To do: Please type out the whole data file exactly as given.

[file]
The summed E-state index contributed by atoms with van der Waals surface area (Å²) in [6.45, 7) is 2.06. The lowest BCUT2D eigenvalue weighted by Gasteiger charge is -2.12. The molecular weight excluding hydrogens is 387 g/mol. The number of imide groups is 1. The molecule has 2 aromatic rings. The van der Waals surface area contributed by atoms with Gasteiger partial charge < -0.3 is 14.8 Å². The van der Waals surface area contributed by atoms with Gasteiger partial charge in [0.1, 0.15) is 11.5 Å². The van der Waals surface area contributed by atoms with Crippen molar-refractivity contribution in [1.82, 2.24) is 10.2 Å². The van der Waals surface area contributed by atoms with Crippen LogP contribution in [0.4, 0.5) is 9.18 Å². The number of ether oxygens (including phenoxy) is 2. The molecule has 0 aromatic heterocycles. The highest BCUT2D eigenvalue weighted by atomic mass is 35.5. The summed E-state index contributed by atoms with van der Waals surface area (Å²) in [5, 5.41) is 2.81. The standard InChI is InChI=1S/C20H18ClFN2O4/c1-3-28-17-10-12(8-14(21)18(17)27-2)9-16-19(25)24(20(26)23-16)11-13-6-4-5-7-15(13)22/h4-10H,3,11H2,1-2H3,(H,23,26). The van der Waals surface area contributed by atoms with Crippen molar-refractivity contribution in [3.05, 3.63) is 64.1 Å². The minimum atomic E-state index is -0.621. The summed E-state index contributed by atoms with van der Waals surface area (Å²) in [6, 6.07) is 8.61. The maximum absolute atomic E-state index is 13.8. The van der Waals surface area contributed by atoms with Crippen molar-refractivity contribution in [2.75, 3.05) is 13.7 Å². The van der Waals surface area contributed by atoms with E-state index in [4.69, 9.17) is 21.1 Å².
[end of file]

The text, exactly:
The summed E-state index contributed by atoms with van der Waals surface area (Å²) in [6.45, 7) is 2.06. The lowest BCUT2D eigenvalue weighted by Gasteiger charge is -2.12. The molecular weight excluding hydrogens is 387 g/mol. The number of imide groups is 1. The molecule has 2 aromatic rings. The van der Waals surface area contributed by atoms with Gasteiger partial charge < -0.3 is 14.8 Å². The van der Waals surface area contributed by atoms with Gasteiger partial charge in [0.1, 0.15) is 11.5 Å². The van der Waals surface area contributed by atoms with Crippen molar-refractivity contribution in [1.82, 2.24) is 10.2 Å². The van der Waals surface area contributed by atoms with Crippen LogP contribution in [0.4, 0.5) is 9.18 Å². The number of ether oxygens (including phenoxy) is 2. The molecule has 0 aromatic heterocycles. The highest BCUT2D eigenvalue weighted by atomic mass is 35.5. The summed E-state index contributed by atoms with van der Waals surface area (Å²) in [5, 5.41) is 2.81. The standard InChI is InChI=1S/C20H18ClFN2O4/c1-3-28-17-10-12(8-14(21)18(17)27-2)9-16-19(25)24(20(26)23-16)11-13-6-4-5-7-15(13)22/h4-10H,3,11H2,1-2H3,(H,23,26). The van der Waals surface area contributed by atoms with Crippen molar-refractivity contribution in [3.05, 3.63) is 64.1 Å². The minimum atomic E-state index is -0.621. The summed E-state index contributed by atoms with van der Waals surface area (Å²) in [6, 6.07) is 8.61. The maximum absolute atomic E-state index is 13.8. The van der Waals surface area contributed by atoms with Crippen molar-refractivity contribution in [2.75, 3.05) is 13.7 Å². The van der Waals surface area contributed by atoms with E-state index in [4.69, 9.17) is 21.1 Å².